Slow Linux router performance with VMware VMXNET3 adapter

I have a Linux guest under VMware ESXi 4.1 that runs OpenVPN and therefore acts as a gateway/router into the network. For weeks I was troubled with network slowness and weirdness. I knew OpenVPN wasn’t the problem because it’s fairly easy to configure and I’ve done dozens of similar deployments without any issues. Then I started reading some posts on the VMware forums about people complaining their Linux routers are basically unusable when using VMXNET 3.

I did happen to be using the VMXNET 3 adapter on this guest. It turns out this is a documented issue. The workaround suggests to set a module parameter option for “disable_lro=1″. I tried to do it using this guide but it didn’t seem to help me. For me, the solution was reverting back to using the more compatible E1000 adapter.

Read more about the issue in the vSphere 4.1 Release Notes:

Poor TCP performance can occur in traffic-forwarding virtual machines with LRO enabled

Some Linux modules cannot handle LRO-generated packets. As a result, having LRO enabled on a VMXNET 2 or VMXNET 3 device in a traffic forwarding virtual machine running a Linux guest operating system can cause poor TCP performance. LRO is enabled by default on these devices.

Workaround: In traffic-forwarding virtual machines running Linux guests, set the module load time parameter for the VMXNET 2 or VMXNET 3 Linux driver to include disable_lro=1.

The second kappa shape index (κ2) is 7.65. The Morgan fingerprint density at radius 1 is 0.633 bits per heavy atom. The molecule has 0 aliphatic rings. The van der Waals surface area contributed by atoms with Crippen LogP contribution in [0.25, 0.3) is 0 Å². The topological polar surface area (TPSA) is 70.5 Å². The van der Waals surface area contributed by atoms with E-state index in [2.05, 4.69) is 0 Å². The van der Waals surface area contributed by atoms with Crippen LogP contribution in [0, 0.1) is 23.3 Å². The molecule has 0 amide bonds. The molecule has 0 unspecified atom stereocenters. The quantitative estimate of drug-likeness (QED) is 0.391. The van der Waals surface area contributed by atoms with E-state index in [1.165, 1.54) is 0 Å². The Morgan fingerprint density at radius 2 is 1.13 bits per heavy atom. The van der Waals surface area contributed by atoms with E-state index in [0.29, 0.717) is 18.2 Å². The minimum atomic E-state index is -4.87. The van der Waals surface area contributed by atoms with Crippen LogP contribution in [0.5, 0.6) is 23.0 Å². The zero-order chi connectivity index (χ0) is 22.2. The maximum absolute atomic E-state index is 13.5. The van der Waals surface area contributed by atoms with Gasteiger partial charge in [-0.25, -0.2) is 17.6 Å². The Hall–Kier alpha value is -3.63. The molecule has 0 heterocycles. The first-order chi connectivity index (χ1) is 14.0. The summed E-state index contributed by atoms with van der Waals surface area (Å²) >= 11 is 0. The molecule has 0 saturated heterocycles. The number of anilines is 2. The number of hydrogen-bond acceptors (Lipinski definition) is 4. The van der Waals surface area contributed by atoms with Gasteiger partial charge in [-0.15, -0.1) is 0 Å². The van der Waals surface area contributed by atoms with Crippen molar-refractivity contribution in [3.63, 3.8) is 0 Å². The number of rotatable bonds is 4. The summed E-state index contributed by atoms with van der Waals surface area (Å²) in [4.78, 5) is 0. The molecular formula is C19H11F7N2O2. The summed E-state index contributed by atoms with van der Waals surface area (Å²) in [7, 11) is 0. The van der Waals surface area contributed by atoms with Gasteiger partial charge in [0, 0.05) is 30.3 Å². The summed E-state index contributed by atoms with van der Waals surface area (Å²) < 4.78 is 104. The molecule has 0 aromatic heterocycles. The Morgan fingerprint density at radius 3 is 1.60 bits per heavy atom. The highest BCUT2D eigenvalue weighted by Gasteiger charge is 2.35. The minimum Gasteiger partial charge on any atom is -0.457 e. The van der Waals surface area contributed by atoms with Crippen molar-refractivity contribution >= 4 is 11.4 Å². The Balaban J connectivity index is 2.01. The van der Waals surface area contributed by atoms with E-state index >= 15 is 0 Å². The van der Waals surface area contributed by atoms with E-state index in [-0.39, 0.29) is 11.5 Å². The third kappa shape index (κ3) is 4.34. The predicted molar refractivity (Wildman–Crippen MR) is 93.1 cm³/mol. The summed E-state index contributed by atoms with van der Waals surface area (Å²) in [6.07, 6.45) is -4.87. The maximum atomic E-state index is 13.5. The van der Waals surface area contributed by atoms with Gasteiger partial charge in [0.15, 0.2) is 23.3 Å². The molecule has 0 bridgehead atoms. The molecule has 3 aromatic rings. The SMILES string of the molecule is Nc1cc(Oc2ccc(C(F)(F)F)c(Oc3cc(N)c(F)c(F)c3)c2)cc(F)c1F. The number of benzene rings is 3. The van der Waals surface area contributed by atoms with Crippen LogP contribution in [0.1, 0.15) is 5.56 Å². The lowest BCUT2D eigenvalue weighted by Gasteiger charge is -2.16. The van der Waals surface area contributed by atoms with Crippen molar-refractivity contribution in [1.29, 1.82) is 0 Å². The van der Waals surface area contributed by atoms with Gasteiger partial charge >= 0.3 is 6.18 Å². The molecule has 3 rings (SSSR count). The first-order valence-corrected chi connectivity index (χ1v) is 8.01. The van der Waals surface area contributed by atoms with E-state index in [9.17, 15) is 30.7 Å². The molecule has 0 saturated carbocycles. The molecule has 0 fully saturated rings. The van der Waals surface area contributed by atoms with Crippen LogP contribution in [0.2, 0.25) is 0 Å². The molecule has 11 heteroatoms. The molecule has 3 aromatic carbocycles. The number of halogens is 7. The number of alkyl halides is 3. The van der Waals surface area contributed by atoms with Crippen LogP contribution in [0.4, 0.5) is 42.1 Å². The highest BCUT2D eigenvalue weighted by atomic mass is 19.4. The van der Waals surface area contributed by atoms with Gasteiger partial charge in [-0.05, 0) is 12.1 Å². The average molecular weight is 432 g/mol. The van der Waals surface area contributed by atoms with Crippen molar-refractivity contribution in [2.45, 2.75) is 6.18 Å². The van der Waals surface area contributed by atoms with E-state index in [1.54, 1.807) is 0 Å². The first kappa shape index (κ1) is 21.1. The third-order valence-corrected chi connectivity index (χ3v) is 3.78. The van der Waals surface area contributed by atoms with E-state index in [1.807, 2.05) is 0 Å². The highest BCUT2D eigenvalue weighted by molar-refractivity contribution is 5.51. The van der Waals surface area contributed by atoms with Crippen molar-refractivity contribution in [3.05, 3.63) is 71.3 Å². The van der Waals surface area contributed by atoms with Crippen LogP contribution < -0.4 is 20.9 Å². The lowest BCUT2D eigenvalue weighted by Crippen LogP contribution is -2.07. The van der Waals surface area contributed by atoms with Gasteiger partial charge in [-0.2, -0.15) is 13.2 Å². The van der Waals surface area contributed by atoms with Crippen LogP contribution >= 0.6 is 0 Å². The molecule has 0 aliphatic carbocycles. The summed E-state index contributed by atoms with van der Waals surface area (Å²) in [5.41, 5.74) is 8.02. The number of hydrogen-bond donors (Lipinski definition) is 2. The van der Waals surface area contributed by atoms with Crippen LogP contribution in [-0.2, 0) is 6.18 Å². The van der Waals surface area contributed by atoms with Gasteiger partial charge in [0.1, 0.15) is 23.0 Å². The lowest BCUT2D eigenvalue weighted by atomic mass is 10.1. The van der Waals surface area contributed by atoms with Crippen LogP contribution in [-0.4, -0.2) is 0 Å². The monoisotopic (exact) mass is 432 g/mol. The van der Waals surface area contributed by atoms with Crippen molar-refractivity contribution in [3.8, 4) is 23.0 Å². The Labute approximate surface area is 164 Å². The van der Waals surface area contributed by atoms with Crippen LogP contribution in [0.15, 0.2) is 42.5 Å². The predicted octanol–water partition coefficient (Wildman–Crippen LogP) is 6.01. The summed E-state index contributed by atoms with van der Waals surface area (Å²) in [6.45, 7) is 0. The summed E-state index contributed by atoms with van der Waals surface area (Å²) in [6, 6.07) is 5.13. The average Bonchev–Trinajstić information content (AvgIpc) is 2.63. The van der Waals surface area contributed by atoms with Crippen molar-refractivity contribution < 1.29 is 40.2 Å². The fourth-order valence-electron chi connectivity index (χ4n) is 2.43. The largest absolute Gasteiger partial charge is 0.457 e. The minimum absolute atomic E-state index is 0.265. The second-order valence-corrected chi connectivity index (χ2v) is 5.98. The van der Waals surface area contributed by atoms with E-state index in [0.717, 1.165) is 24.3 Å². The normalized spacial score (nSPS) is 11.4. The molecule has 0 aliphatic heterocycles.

My Solaris ZFS Home Server

I’m gonna start this new blog off right and dedicate my first post to my new Solaris based NAS/SAN build with ZFS filesystem. Since this is a home server my goals were the usual low cost/power/noise/heat/etc. For these reasons I chose a smaller mATX server motherboard and a cost effective Core i3-530 CPU combo. This CPU, when paired with the Intel 3420 Chipset on the motherboard, makes use of the ECC memory which ZFS requires.

The 6x 750GB RAID-Z (similar to RAID5) yields 3.3TB usable space. When attached to the LSI 1068e based Dell SAS6/iR adapter that I won on eBay for $25, they write at ~140MB/s and read at ~320MB/s. This build is fully capable of saturating gigabit ethernet, both upload and download.

ItemDescription
OSOracle Solaris 11 Express
MotherboardSupermicro X8SIL-F
CPUIntel Core i3-530
RAMKingston 4GB (2 x 2GB) SDRAM ECC Unbuffered DDR3 1333
CaseAthena Power CA-SWH01BH8
Disk AdapterDell SAS 6/iR PCI-Express x8 SAS Controller
zpool (rpool)2x (mirror) 74GB Western Digital Raptor 10000 RPM
zpool (tank)6x (RAID-Z) 750GB Seagate Barracuda ES
$ pfexec mkfile 20g /tank/speedtest &
$ zpool iostat tank 30
 capacity     operations    bandwidth
pool        alloc   free   read  write   read  write
----------  -----  -----  -----  -----  -----  -----
tank        2.89T  1.17T     60      7  6.74M  97.4K
tank        2.90T  1.16T      1  1.28K  6.60K   138M
tank        2.90T  1.16T      0  1.33K     17   144M
tank        2.91T  1.16T      0  1.23K  10.8K   133M
tank        2.91T  1.15T      0  1.24K  2.70K   130M
$ pfexec dd if=/tank/speedtest of=/dev/null bs=16k count=1000000 &
$ zpool iostat tank 30
 capacity     operations    bandwidth
pool        alloc   free   read  write   read  write
----------  -----  -----  -----  -----  -----  -----
tank        2.91T  1.15T     60      7  6.74M   127K
tank        2.91T  1.15T  2.23K     25   285M   123K
tank        2.91T  1.15T  2.50K      0   320M      0
tank        2.91T  1.15T  2.30K     31   295M   167K
tank        2.91T  1.15T  2.44K      0   312M      0
tank        2.91T  1.15T  2.39K     30   306M   172K